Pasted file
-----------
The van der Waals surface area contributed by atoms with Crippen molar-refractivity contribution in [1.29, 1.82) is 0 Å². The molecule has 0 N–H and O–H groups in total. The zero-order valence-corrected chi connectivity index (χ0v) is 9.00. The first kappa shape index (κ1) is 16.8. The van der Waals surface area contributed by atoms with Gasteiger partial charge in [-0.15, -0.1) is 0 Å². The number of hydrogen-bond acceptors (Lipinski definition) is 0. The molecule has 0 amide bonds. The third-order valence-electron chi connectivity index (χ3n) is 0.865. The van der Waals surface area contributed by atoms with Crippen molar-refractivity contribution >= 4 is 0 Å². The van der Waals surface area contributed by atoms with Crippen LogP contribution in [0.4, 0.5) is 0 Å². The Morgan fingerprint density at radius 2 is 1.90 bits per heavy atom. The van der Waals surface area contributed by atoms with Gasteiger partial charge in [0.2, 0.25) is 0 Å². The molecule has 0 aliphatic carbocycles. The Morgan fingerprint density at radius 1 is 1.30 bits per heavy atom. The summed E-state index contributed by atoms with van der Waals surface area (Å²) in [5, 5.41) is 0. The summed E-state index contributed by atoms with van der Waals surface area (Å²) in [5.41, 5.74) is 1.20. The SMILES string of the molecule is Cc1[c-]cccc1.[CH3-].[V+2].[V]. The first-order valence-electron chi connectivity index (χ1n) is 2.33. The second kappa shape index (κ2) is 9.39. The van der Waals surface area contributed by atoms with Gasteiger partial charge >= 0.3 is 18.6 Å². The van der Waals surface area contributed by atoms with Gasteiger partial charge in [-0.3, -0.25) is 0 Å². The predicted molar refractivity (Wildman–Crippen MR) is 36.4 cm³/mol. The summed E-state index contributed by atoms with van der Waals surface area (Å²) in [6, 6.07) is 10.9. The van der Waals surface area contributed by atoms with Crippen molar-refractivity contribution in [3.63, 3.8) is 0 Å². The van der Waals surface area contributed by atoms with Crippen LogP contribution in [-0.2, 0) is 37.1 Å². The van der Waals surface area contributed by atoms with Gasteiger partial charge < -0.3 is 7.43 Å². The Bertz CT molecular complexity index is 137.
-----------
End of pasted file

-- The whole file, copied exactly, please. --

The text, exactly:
The van der Waals surface area contributed by atoms with Crippen molar-refractivity contribution in [1.29, 1.82) is 0 Å². The molecule has 0 N–H and O–H groups in total. The zero-order valence-corrected chi connectivity index (χ0v) is 9.00. The first kappa shape index (κ1) is 16.8. The van der Waals surface area contributed by atoms with Gasteiger partial charge in [-0.15, -0.1) is 0 Å². The number of hydrogen-bond acceptors (Lipinski definition) is 0. The molecule has 0 amide bonds. The third-order valence-electron chi connectivity index (χ3n) is 0.865. The van der Waals surface area contributed by atoms with Crippen molar-refractivity contribution >= 4 is 0 Å². The van der Waals surface area contributed by atoms with Crippen LogP contribution in [0.4, 0.5) is 0 Å². The Morgan fingerprint density at radius 2 is 1.90 bits per heavy atom. The van der Waals surface area contributed by atoms with Gasteiger partial charge in [0.2, 0.25) is 0 Å². The molecule has 0 aliphatic carbocycles. The Morgan fingerprint density at radius 1 is 1.30 bits per heavy atom. The summed E-state index contributed by atoms with van der Waals surface area (Å²) in [5, 5.41) is 0. The summed E-state index contributed by atoms with van der Waals surface area (Å²) in [5.41, 5.74) is 1.20. The SMILES string of the molecule is Cc1[c-]cccc1.[CH3-].[V+2].[V]. The first-order valence-electron chi connectivity index (χ1n) is 2.33. The second kappa shape index (κ2) is 9.39. The van der Waals surface area contributed by atoms with Gasteiger partial charge >= 0.3 is 18.6 Å². The van der Waals surface area contributed by atoms with Gasteiger partial charge in [-0.3, -0.25) is 0 Å². The predicted molar refractivity (Wildman–Crippen MR) is 36.4 cm³/mol. The summed E-state index contributed by atoms with van der Waals surface area (Å²) in [6, 6.07) is 10.9. The van der Waals surface area contributed by atoms with Crippen molar-refractivity contribution in [3.63, 3.8) is 0 Å². The van der Waals surface area contributed by atoms with Crippen LogP contribution in [-0.2, 0) is 37.1 Å². The van der Waals surface area contributed by atoms with Gasteiger partial charge < -0.3 is 7.43 Å². The Bertz CT molecular complexity index is 137.